dieter at handshake
Jun 12, 2012, 10:58 PM
Post #2 of 2
Salman Malik <salmanmk [at] live> writes:
> I am sort of a newbie to Python ( have just started to use pdb).
> My problem is that I am debugging an application that uses greenlets and when
> I encounter something in code that spawns the coroutines or wait for an event,
> I lose control over the application (I mean that after that point I can no
> longer do 'n' or 's' on the code). Can anyone of you tell me how to tame
> greenlet with pdb, so that I can see step-by-step as to what event does a
> coroutine sees and how does it respond to it.
> Any help would be highly appreciated.
Debugging works via the installation of a "tracehook" function. If such a
function is installed in a thread, the Python interpreter calles back
via the installed hook to report events relevant for debugging.
Usually the hook function is defined by a debugger which examines
whether the event is user relevant (e.g. if a breakpoint has been hit,
or code for a new line has been entered) and in this case imforms
the user and may give him control.
It is important that the trace hook installation is thread specific. Otherwise,
debugging in a multithreaded environment would be a nightmare - as
events from multiple threads may arrive and seriously confuse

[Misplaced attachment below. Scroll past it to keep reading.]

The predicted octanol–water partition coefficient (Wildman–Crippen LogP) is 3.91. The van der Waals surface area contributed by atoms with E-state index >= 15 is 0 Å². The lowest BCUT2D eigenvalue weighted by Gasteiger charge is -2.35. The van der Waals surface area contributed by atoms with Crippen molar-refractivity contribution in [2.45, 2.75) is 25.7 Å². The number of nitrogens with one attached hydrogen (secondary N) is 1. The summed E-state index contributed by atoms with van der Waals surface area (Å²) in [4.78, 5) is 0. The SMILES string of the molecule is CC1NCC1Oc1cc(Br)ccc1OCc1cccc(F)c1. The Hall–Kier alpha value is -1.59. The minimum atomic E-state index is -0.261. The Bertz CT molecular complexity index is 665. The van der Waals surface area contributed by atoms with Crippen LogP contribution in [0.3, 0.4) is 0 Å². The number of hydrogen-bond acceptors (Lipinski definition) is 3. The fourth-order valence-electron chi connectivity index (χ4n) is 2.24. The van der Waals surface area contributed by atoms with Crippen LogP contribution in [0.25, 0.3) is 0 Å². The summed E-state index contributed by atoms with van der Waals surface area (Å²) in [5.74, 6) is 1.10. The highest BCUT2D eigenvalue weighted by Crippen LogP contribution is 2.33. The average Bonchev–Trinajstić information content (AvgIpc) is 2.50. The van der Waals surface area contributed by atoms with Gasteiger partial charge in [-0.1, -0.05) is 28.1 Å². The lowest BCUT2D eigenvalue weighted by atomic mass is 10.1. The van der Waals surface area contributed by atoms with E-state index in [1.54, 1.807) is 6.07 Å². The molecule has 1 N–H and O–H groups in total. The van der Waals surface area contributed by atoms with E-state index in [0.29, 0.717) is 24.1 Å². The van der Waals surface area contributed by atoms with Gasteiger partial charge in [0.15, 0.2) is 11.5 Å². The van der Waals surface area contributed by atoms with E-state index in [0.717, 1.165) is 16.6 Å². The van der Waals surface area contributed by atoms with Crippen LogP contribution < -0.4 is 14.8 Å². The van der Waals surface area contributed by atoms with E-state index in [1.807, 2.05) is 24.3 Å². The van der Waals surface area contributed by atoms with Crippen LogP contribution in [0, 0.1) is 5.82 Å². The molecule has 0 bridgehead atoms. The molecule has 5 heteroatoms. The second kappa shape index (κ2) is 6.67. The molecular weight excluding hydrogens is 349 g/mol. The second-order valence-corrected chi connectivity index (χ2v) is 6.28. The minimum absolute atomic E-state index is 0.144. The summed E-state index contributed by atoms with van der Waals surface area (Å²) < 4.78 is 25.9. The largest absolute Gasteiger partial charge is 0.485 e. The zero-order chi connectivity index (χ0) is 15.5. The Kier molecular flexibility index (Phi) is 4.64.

the debugger as well as the user.
I do not know "greenlet". However, I expect that it uses threads
under the hood to implement coroutines. In such a case, it would
be natural that debugging one coroutine would not follow the
execution into a different coroutine.
To change this, "greenlet" would need to specially support
the "tracehook" feature: when control is transfered to a different
coroutine, the "tracehook" would need to be transfered as well.
Personally, I am not sure that this would be a good idea
(I sometimes experience debugging interaction from different threads --
and I can tell you that it is a really nasty experience).
However, you can set the "tracehook" youself in your each of your
coroutines: "import pdb; pdb.set_trace()". This is called a "code breakpoint".
It installs the debuggers "tracehook" function in the current thread
and gives control to the debugger (i.e. it works like a breakpoint).
I use this quite frequently to debug multithreaded web applications
and it works quite well (sometimes with nasty experiences).
"pdb" is not optimal to for multithread debugging because it expects
to interact with a single thread only. For a good experience,
a thread aware extension would be necessary.